“Fire’s a fascinating thing, Miss Weiss. Prometheus stole it for humanity, the myth says. More likely we stole it from a forest fire. But however we got it, the moment we got it – thought arrogantly that we could control it – was the moment we were changed completely. That’s what Jamie wanted to explore: control. The illusion of it.”

“Control – illusion of control – over what?”

Anna looked at the young woman. Her fierce gold eyes. Her breath held. Anna recognized that look, knew that question. Tamara Weiss’ hair made grey, a child grasping to buy age, buy years to outrun her own pain. Who hurt you, child? she wanted to ask.

“Scandinavian kings,” Anna said, at last, “used arson to build kingdoms. They called it quick-fire, and it was legal by the Gragas – the Grey Goose Laws – a code that predated the Magna Carta. The word ‘fever’ comes from an Old English root meaning ‘burn.’ We speak of trial by fire, where the innocent pass through the flames uninjured. We anneal metal, using heat to change it, to remove impurities, to make it unbreakable. Fire made us, Miss Weiss. Francine Hughes used fire to escape her abuser, but the production isn’t about the end, about the murder. It is not trying to adjudicate, to judge whether what she did was right, much as we’d like it to. It’s about the beginning. The life that shaped her. The crucible that shapes all of us. The decisions we make every step of the way that burn us up or transform us utterly.”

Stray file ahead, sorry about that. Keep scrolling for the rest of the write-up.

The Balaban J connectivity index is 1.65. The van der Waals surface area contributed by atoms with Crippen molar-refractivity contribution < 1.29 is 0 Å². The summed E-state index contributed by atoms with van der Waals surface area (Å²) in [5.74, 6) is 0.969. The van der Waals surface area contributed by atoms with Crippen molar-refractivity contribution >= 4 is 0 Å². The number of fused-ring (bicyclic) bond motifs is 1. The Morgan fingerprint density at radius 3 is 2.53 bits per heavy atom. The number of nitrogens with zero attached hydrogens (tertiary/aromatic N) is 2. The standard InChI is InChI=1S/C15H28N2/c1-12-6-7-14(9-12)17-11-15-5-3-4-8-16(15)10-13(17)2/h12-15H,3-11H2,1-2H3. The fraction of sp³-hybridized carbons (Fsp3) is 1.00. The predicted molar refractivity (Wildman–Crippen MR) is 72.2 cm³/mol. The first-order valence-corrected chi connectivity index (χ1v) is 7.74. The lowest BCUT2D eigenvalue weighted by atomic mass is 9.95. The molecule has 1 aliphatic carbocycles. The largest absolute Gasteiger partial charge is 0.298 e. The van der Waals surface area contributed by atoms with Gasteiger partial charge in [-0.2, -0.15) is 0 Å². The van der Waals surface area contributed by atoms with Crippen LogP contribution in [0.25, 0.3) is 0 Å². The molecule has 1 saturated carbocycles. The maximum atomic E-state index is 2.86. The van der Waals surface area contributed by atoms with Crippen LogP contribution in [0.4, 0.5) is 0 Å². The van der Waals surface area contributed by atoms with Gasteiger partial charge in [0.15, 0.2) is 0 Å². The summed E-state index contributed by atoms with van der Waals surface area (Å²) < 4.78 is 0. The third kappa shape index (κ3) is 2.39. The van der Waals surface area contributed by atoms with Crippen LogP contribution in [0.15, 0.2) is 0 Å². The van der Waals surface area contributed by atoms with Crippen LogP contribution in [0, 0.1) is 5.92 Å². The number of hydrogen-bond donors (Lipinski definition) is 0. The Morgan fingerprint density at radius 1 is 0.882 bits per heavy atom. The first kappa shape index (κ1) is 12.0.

The journalist seemed suddenly tired. Her brokenness coming through. No sinecure here.

“And you?”

“Me?”

“Why pyrotechnics? There aren’t a lot of women in the field.”

“Why do we do anything? Why are you a journalist?”

“Your barn burned down in Antrim when you were seven years old.”

“Well that’s a piece of research, isn’t it?” Anna marvelled. “You’d have to look at microfiche to pull that one from history’s teeth.”

“Jamie told me. It burned to its foundations. Lightning, they said. A dozen sheep caught inside…”